For starters, the shooting model is spot on. Guns have impact and weight, and there are discernible differences in each of the massive selection of (totally customisable) firearms. But while most shooters have the wherewithal to nail the actual boomstick bit, what's on show here is intelligent in ways that so many of it's rivals aren't. For example, level design. As you'd expect from a game geared toward multiplayer, maps are far from linear, corridored affairs. But beyond that, they've been devised in such a way that it's impossible for one team to ever completely shut down a section: there's always a side route or a back entrance allowing you a chance of getting around even the strongest defences.

What's also been well implemented is Brink's 'bribery' system. Knowing that gamers are completely self-interested when playing online, Splash Damage offers convincers for basically every action that helps out a team-mate. Buffed a cohort's weapon? Have some XP. Taken on a secondary objective that'll help your buddies? Here's a bit more. Given a shellshocked colleague a reassuring cuddle? Okay, maybe not... It means that players are constantly helping one another out, and although the motivations for doing so aren't purely altruistic, as a result missions actually flow as they were intended.

Plot-wise, the set-up sees a civil war taking place on near-future floating city the Ark. With resources scarce and unrest among the underclass, things have boiled over and you have a choice to make. Do you help the Security forces suppress the uprising and maintain the status quo, or do you assist the Resistance in overthrowing those in power and try to flee the island? Well, most likely you do both, because the game allows you to play through each campaign at your leisure.

All eight missions for each side are unlocked from the start, so you can play them in any order (difficulty ramps up based on your character level rather than mission), and each contains a series of objectives and a timer - so you might have to blow up a barricade within six minutes, then rush a hostage out of a prison in 15. It gives purpose to the gunplay and, with objectives constantly shifting depending on success/failure, keeps the pace up.

There are also secondary goals available, chosen using a radial wheel, and you can change your mind at any time. Typical objectives are capturing command posts for your team, giving you all extra health or ammo, or perhaps constructing a defensive wall to cut off one of the routes from which the enemy can attack. Likewise at any of the command posts throughout each level you can swap your class - the options being soldier, engineer, medic or operative. Each has its own set of abilities, purchased using XP and rank points, and plays very differently. You'll want to experiment at first to find your niche, but it's satisfying after a while to specialise as one - and the unlockable skills for each mean that you can really make a difference to battles if you do.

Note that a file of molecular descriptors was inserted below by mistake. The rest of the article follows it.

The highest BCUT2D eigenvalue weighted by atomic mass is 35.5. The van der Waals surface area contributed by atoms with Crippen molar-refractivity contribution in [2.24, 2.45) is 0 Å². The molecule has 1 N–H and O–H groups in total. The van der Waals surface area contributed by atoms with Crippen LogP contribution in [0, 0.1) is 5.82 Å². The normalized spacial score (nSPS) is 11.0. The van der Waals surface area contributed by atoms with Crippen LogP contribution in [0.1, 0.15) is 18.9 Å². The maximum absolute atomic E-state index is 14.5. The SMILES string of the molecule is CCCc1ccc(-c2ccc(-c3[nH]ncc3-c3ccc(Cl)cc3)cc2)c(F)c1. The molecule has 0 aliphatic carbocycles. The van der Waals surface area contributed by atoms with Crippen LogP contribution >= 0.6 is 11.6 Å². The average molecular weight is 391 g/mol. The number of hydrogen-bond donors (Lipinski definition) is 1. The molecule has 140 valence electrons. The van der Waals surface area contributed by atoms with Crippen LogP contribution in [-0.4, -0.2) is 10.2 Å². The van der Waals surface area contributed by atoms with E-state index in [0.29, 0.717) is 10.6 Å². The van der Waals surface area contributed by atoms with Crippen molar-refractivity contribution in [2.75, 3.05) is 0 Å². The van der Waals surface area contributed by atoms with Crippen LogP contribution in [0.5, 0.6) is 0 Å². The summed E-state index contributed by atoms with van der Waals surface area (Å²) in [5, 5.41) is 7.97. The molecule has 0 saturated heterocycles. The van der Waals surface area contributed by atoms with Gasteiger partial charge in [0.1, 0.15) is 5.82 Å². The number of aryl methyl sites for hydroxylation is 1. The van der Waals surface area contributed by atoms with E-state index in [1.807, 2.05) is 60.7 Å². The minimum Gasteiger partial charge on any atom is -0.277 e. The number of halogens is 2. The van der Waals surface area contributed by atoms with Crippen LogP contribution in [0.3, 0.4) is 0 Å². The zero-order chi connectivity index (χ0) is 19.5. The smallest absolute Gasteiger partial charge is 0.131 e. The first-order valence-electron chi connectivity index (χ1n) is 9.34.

But your choices don't end there, for Brink lets you indulge your fancy dress fantasies like a well-armed RuPaul. As well as being able to modify your gun with various sites and grips, your character is completely up for alteration. There's a huge array of faces, tattoos, outfits and so on, and you really can create some bizarre looking murder machines. But even more crucial is that you can choose the body type of the (up to 10) characters you create. The light physique allows you increased agility to bounce around previously inaccessible parts of levels using the excellent parkour-style SMART movement system (which automatically allows you to scale and leap about the terrain) while heavy turns you into a stomping bullet sponge. And medium, funnily enough, is somewhere in between.

Despite the strong AI Brink never truly grips as a solo game, partly because the story is weaker than the punch at an AA meeting. It's also very much on the short side, with the campaign roughly six hours long. These things mean that if fails to trouble the very best shooters out there, but at the same time, they have little effect on the game's main features.

Set up a multiplayer match (the invite process is possibly the clearest I've ever seen) and these concerns melt away. And free running over a balcony before placing a last-gasp explosive on a depot door, while one teammate buffs your health and other shields you with a planted turret, is gratifying in a manner almost unique on PS3. Get/bribe some mates and there's a great game here. After all, whoever heard of going into an Ark solo?
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on 19 May 2011
I would have given this game 1-2 stars overall if it wasnt for the excellent character customisation which really is special. The sad thing is you hardly see your own character anyway once the game gets going.

The single player campaign is weak - being a handful of missions played in any order for either side. The narrative is poor. The guns and grenades are weak and the missions are dull.